In this picture you see four distinct frames of reference, the reporter on the left, Chuck House, the Kiwanian who came up with a brilliant plan to help the city take care of the garden, Laura, the Master Gardener on the right and her husband, Bill who was along for the joy of seeing the flowers. Chuck, the former nursery owner, gave them a lesson in rose history as they search for a name and frame of reference for each flower.
In this picture high school students learned the Master Gardeners’ approach to pruning roses. They are putting in community service hours by doing much needed winter pruning.
#9 Frame of Mind
Usually these guys sit on the bench in the Rose Garden and drink alcohol. When we come to work in the garden, they hop up, pick up whatever tools we bring, and get to work cleaning up their “front yard.” They work harder and faster than anyone. Most of them are field workers by trade, and know what they are doing. They ask for nothing in return and are grateful that we are helping to keep their space clean and beautiful. We give them what we bring for the students, water and snacks.
#10 Way of Looking/Thinking
This broken valve could be a problem or an opportunity. One Kiwanian in our group looks at this broken sprinkler as an opportunity. We have an opportunity to make sure the roses get the water they need during the hot, dry Central California summer. Sprinklers break constantly. The City of Woodlake staff can’t keep up with them all.
Before we started helping, some in the city would have preferred to pave the Rose Garden because it was such a headache. When the water leaks, the public complains because their water is restricted, so water leaks have to be taken care of promptly. It would have been much easier for the city to turn off the water and let the roses wither. So fixing this sprinkler provides Kiwanians an opportunity to preserve the rosy treasure.
Sally Pace is the hardest worker on the planet. She weighs all of 90 pounds and gladly hoists a 30-pound backpack sprayer to make sure that weeds are sprayed with both pre-emergent and weed-killer.
Before Kiwanis pitched in to help in the Rose Garden, the Johnson grass was taller than Sally. Now we can keep it under control with much fewer chemicals and back-breaking hoeing. She also fixes the water lines, brings the snacks, water, garden equipment, and tells the students their tasks during work days.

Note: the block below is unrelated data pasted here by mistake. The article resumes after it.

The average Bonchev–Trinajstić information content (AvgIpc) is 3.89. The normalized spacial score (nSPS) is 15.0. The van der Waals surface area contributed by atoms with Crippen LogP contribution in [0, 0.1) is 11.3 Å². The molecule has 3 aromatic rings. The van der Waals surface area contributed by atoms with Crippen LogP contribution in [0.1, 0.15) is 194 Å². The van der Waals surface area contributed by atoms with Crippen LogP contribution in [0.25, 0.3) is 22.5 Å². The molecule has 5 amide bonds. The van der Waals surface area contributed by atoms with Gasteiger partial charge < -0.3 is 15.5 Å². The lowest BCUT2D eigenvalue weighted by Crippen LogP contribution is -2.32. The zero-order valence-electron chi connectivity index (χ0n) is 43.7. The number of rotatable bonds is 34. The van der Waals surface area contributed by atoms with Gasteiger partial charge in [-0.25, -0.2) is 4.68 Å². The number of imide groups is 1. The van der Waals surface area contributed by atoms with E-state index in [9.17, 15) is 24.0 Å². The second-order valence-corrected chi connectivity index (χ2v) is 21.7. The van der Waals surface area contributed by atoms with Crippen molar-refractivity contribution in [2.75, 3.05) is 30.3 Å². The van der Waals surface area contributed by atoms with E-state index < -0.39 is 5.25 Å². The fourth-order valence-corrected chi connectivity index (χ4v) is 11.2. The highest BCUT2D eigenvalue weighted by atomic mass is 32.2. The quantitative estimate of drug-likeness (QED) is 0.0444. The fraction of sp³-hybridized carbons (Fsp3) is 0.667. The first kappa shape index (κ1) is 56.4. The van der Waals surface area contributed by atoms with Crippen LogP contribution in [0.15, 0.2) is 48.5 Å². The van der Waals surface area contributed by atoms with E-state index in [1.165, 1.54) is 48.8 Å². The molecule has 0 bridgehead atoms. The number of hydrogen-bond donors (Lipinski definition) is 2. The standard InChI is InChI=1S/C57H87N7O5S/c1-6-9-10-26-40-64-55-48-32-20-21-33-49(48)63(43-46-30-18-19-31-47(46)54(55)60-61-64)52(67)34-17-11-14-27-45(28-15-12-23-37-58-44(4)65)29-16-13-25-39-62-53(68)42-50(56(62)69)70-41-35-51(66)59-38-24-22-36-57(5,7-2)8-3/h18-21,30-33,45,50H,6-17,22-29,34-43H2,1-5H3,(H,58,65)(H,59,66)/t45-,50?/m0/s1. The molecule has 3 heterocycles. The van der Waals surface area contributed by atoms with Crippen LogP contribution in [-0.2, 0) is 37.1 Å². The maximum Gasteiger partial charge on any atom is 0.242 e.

And she prunes.
Visitors come to the Rose Garden from all over Tulare County, but few come with the outlook of these wonderful women. Each time Linda Tan comes, she brings more and more friends. Today they deadheaded hundreds of roses after they walked around the lake. They have no self-interest other than helping us out.
#13 Point of View
From the point of view of the City of Woodlake, this system of collaboration works well. Everyone pitches in and they work harder and put more man power into the Garden each week. We enjoy an excellent relationship with the City and Operations Managers, both Woodlake High School graduates.
For a bee, roses are the nectar of life. Attracted to their beautiful colors they scramble to suck up as much sweet rose juice as they can. Since the planet’s ecosystem depends on bees for fertilization, we have come the full circle with this point.
#15 View (the attitude)
In my view, Woodlake Rose Garden would not be possible without the vision and hard work of Manuel Jimenez, his wife Olga, and non-profit organization, Woodlake Pride Coalition. They dedicated their lives to making Woodlake a place of pride, and turned dry ground into a beautiful oasis. They created a botanical garden of exotic species of fruits, vegetables, and flowers for everyone to enjoy.